Beast gets us looking back at the best of the animal attack movie sub-genre

Idris Elba and his daughters are hunted by a rogue lion in Beast, which sets Dominic Corry off on a safari through the animal attack movie sub-genre.

There ain’t nothing like a good animal attack movie. Seeing the food chain reversed on screen is ceaselessly entertaining, and you have to admire the sub-genre for sticking it out in an era when 90% of cinematically-released movies are mere IP extensions.

Ever since Jaws invented the summer blockbuster and began its reign as the most popular film of all time (which was relatively short-lived thanks to Star Wars), there has been money in the animal attack movie.

Hollywood’s latest offering to the animal attack gods is Beast, which has Idris Elba playing a widow trying to protect his two daughters (and Sharlto Copley) from an angry lion in a South African game reserve.

Directed by Icelandic filmmaker Baltasar Kormákur, who currently enjoys the generally unremarked-upon distinction of having directed the biggest-budgeted movie with the most on-screen New Zealand accents (2015’s Everest), Beast is an efficient example of the genre that exploits the photo-real lion CGI used to considerably less dramatic effect in Jon Favreau’s “live action” version of The Lion King.

Kormákur also sets his film apart by constructing it almost entirely out of long tracking shots, making this in many ways the Rope (or Gravity) of animal attack movies. The film periodically dips out of the convention, but its usage feels relatively unprecedented in this kind of film, and it’s pretty cool.

Animal attack movies of this size have benefitted greatly from advances in CGI (we’ve come a long way since 1996’s The Ghost and the Darkness, another Africa-set lion-attack movie starring Val Kilmer and Michael Douglas that you read more about in this retrospective by Travis Johnson) making ambitious staging more achievable without putting anyone in danger. One of the most interesting usages of it in this film is an early scene in which Copley’s character nuzzles and playfully wrestles with a (friendlier) lion. It’s not often CGI is utilised for heartwarming scenes in animal attack movies, and I appreciated it here.

It’s also a scene that vividly recalls perhaps the most remarkable lion film of all time, 1981’s Roar, in which real-life lion conservationist (sort of) Tippi Hedren (from Alfred Hitchcock’s The Birds) co-starred with her real family (including young daughter Melanie Griffith) and their actual pet lions. It’s a must-be-seen-to-be believed movie which features plenty of lion-nuzzling, and results in serious injuries to most of the cast.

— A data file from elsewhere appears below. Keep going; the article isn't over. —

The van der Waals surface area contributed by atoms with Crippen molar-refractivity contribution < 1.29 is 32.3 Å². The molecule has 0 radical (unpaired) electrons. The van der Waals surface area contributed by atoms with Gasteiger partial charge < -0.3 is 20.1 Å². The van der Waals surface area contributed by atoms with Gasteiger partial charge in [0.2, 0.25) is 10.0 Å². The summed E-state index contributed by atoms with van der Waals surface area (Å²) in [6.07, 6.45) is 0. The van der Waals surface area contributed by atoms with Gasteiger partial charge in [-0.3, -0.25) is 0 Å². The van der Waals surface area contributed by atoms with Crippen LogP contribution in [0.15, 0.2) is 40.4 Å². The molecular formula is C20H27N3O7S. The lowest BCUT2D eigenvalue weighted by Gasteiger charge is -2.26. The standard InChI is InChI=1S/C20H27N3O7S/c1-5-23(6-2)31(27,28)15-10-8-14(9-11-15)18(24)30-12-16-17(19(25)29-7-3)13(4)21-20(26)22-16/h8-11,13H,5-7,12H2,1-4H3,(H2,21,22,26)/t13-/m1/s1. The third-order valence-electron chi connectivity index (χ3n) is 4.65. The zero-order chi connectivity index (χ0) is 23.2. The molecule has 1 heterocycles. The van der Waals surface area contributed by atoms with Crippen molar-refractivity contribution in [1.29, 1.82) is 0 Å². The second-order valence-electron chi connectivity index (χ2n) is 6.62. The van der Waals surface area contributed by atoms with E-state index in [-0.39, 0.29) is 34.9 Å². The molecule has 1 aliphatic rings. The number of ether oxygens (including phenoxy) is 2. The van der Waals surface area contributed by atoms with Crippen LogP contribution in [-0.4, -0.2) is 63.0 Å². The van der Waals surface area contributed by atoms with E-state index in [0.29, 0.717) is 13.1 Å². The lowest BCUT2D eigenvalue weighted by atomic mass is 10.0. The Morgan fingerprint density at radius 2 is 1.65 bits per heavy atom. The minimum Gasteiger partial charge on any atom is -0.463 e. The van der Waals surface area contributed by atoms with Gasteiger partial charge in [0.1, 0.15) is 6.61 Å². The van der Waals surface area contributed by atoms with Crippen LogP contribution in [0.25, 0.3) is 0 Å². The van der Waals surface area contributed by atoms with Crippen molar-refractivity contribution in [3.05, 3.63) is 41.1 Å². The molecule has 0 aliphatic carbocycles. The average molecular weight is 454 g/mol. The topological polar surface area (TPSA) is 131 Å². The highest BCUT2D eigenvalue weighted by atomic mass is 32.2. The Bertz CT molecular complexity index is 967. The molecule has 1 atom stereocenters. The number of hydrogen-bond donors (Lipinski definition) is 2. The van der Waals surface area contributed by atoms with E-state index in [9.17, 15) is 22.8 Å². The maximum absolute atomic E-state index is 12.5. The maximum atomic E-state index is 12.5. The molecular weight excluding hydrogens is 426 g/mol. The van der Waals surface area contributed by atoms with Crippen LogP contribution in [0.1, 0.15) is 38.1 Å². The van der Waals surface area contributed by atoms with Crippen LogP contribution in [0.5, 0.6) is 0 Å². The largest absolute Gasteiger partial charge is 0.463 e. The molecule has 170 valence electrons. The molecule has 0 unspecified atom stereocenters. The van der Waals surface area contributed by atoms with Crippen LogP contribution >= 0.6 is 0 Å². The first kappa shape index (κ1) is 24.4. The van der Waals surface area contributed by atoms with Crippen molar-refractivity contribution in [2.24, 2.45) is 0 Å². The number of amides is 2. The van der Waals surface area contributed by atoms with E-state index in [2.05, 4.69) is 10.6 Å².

Tonally and structurally, Beast reminded me most of the stellar 2016 shark movie The Shallows, in which Blake Lively is stalked by a great white just offshore. Beast similarly restricts its action to a contained area, which is the most consistent trend in modern animal attack movies.

I contend the best example of this is 2019’s Crawl, in which Kaya Scoledario contends with alligators inside a flooded house. Crawl is gnarly as all heck, and part of me wished Beast had been willing to go as nasty as the Alexandre Aja-directed film did. Aja is responsible for some of the grisliest death scenes in modern cinema (like the hair/propeller interface in his 2010 Piranha remake), and Beast could’ve benefitted from some of his dismemberment-happy tendencies.

Something else unique offered up by Beast recalls the abandoned finalé of Joe Carnahan’s 2011 wolf movie The Grey. [SPOILER WARNING] The released version cuts to black just as Liam Neeson is about to engage in man versus beast combat with a wolf, but apparently an actual fight was filmed and deemed not good enough to put on screen. Without getting too far into specifics Beast fulfills the potential of that idea in its finalé.

Beast demonstrates a playful awareness of its own sub-genre by having a character wear a Jurassic Park T-shirt early in the film, which foreshadows the best stuck-in-a-car-while-animal-attacks scene since that 1993 classic. It will give pause to any Kiwis who drove through Auckland’s Lion Safari Park in their youth.

It also cannot help but recall the 1983 Stephen King adaptation Cujo, in which a mother and child spend almost an entire movie stuck in a car while a rabid St. Bernard attempted to smash its way in. These all speak to how a car offers some, but not complete, protection from an angry animal.

Beyond the theatrical market, there exists a ridiculous number of animal attack movies, very few of which offer anything to get excited about, but are worth noting. There’s been a steady stream of DTV sequels to notable modern efforts like Deep Blue Sea, Lake Placid and Anaconda (sometimes in the same movie) and DTV franchises such as The Reef, which some people seem to like.

But none of them offer production value on the level of Beast, which stands as a worthy entry into the modern animal attack canon.